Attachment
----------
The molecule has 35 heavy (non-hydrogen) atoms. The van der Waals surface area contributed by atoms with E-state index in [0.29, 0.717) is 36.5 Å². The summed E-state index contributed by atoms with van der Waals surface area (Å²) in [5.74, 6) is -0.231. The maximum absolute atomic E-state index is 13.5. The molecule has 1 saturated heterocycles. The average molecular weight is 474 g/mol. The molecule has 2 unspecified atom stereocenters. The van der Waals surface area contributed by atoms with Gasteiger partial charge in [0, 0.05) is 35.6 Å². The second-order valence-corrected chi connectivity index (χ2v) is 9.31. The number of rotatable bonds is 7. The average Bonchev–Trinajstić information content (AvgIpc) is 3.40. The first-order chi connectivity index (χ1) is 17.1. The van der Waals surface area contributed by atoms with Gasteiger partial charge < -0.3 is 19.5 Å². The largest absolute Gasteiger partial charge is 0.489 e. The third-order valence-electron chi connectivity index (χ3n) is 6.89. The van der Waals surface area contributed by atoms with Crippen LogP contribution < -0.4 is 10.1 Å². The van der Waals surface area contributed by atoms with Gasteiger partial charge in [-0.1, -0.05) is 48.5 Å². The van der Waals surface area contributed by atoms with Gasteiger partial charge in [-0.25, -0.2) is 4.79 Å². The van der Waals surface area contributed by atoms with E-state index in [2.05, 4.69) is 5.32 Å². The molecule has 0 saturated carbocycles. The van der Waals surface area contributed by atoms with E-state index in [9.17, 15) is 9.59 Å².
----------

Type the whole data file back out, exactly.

The molecule has 35 heavy (non-hydrogen) atoms. The van der Waals surface area contributed by atoms with E-state index in [0.29, 0.717) is 36.5 Å². The summed E-state index contributed by atoms with van der Waals surface area (Å²) in [5.74, 6) is -0.231. The maximum absolute atomic E-state index is 13.5. The molecule has 1 saturated heterocycles. The average molecular weight is 474 g/mol. The molecule has 2 unspecified atom stereocenters. The van der Waals surface area contributed by atoms with Gasteiger partial charge in [0, 0.05) is 35.6 Å². The second-order valence-corrected chi connectivity index (χ2v) is 9.31. The number of rotatable bonds is 7. The average Bonchev–Trinajstić information content (AvgIpc) is 3.40. The first-order chi connectivity index (χ1) is 17.1. The van der Waals surface area contributed by atoms with Gasteiger partial charge < -0.3 is 19.5 Å². The largest absolute Gasteiger partial charge is 0.489 e. The third-order valence-electron chi connectivity index (χ3n) is 6.89. The van der Waals surface area contributed by atoms with Crippen LogP contribution < -0.4 is 10.1 Å². The van der Waals surface area contributed by atoms with Gasteiger partial charge in [-0.1, -0.05) is 48.5 Å². The van der Waals surface area contributed by atoms with Gasteiger partial charge in [-0.25, -0.2) is 4.79 Å². The van der Waals surface area contributed by atoms with E-state index in [2.05, 4.69) is 5.32 Å². The molecule has 0 saturated carbocycles. The van der Waals surface area contributed by atoms with E-state index in [9.17, 15) is 9.59 Å².